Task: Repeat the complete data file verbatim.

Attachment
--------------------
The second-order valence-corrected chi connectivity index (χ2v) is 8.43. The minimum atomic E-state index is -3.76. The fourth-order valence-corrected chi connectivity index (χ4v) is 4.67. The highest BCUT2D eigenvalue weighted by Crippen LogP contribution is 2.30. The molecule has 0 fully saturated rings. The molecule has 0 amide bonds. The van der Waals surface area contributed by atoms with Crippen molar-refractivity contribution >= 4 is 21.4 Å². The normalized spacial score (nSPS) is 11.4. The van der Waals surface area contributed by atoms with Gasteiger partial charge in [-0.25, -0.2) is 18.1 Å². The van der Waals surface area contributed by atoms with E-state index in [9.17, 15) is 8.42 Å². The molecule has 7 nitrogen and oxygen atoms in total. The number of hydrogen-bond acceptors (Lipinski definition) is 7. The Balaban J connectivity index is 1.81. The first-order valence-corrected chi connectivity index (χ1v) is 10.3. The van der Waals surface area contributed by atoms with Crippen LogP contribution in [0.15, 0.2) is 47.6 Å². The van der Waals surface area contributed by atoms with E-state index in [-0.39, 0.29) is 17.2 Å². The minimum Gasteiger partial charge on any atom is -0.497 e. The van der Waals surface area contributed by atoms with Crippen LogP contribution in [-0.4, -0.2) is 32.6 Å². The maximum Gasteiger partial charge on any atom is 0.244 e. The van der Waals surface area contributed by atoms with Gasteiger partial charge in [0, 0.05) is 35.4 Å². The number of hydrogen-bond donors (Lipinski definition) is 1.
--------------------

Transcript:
The second-order valence-corrected chi connectivity index (χ2v) is 8.43. The minimum atomic E-state index is -3.76. The fourth-order valence-corrected chi connectivity index (χ4v) is 4.67. The highest BCUT2D eigenvalue weighted by Crippen LogP contribution is 2.30. The molecule has 0 fully saturated rings. The molecule has 0 amide bonds. The van der Waals surface area contributed by atoms with Crippen molar-refractivity contribution >= 4 is 21.4 Å². The normalized spacial score (nSPS) is 11.4. The van der Waals surface area contributed by atoms with Gasteiger partial charge in [-0.25, -0.2) is 18.1 Å². The van der Waals surface area contributed by atoms with E-state index in [9.17, 15) is 8.42 Å². The molecule has 7 nitrogen and oxygen atoms in total. The number of hydrogen-bond acceptors (Lipinski definition) is 7. The Balaban J connectivity index is 1.81. The first-order valence-corrected chi connectivity index (χ1v) is 10.3. The van der Waals surface area contributed by atoms with Crippen LogP contribution in [0.15, 0.2) is 47.6 Å². The van der Waals surface area contributed by atoms with E-state index in [-0.39, 0.29) is 17.2 Å². The minimum Gasteiger partial charge on any atom is -0.497 e. The van der Waals surface area contributed by atoms with Crippen LogP contribution in [-0.4, -0.2) is 32.6 Å². The maximum Gasteiger partial charge on any atom is 0.244 e. The van der Waals surface area contributed by atoms with Gasteiger partial charge in [0, 0.05) is 35.4 Å². The number of hydrogen-bond donors (Lipinski definition) is 1.